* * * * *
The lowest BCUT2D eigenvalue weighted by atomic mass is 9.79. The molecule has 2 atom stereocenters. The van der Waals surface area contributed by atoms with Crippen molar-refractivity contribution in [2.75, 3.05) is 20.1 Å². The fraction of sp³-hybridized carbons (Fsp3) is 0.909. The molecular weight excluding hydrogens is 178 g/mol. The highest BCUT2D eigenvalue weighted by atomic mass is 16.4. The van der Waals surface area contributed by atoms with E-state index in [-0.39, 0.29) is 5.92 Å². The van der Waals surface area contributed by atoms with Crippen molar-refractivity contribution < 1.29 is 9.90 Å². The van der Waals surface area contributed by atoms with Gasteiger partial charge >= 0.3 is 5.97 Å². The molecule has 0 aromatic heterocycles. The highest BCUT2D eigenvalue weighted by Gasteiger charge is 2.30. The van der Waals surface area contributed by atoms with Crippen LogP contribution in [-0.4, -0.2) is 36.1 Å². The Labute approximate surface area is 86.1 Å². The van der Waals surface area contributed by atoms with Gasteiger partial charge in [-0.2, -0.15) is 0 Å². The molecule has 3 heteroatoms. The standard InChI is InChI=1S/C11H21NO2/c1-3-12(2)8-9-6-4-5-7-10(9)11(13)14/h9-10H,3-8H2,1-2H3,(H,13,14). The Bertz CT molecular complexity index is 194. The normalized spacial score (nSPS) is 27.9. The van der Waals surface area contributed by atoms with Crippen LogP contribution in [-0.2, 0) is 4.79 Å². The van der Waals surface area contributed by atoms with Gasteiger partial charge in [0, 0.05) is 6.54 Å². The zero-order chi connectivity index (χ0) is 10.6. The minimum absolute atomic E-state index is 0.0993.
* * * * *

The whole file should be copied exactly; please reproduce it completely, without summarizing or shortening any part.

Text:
The lowest BCUT2D eigenvalue weighted by atomic mass is 9.79. The molecule has 2 atom stereocenters. The van der Waals surface area contributed by atoms with Crippen molar-refractivity contribution in [2.75, 3.05) is 20.1 Å². The fraction of sp³-hybridized carbons (Fsp3) is 0.909. The molecular weight excluding hydrogens is 178 g/mol. The highest BCUT2D eigenvalue weighted by atomic mass is 16.4. The van der Waals surface area contributed by atoms with E-state index in [-0.39, 0.29) is 5.92 Å². The van der Waals surface area contributed by atoms with Crippen molar-refractivity contribution < 1.29 is 9.90 Å². The van der Waals surface area contributed by atoms with Gasteiger partial charge >= 0.3 is 5.97 Å². The molecule has 0 aromatic heterocycles. The highest BCUT2D eigenvalue weighted by Gasteiger charge is 2.30. The van der Waals surface area contributed by atoms with Crippen LogP contribution in [-0.4, -0.2) is 36.1 Å². The Labute approximate surface area is 86.1 Å². The van der Waals surface area contributed by atoms with Gasteiger partial charge in [-0.2, -0.15) is 0 Å². The molecule has 3 heteroatoms. The standard InChI is InChI=1S/C11H21NO2/c1-3-12(2)8-9-6-4-5-7-10(9)11(13)14/h9-10H,3-8H2,1-2H3,(H,13,14). The Bertz CT molecular complexity index is 194. The normalized spacial score (nSPS) is 27.9. The van der Waals surface area contributed by atoms with Crippen LogP contribution in [-0.2, 0) is 4.79 Å². The van der Waals surface area contributed by atoms with Gasteiger partial charge in [0, 0.05) is 6.54 Å². The zero-order chi connectivity index (χ0) is 10.6. The minimum absolute atomic E-state index is 0.0993.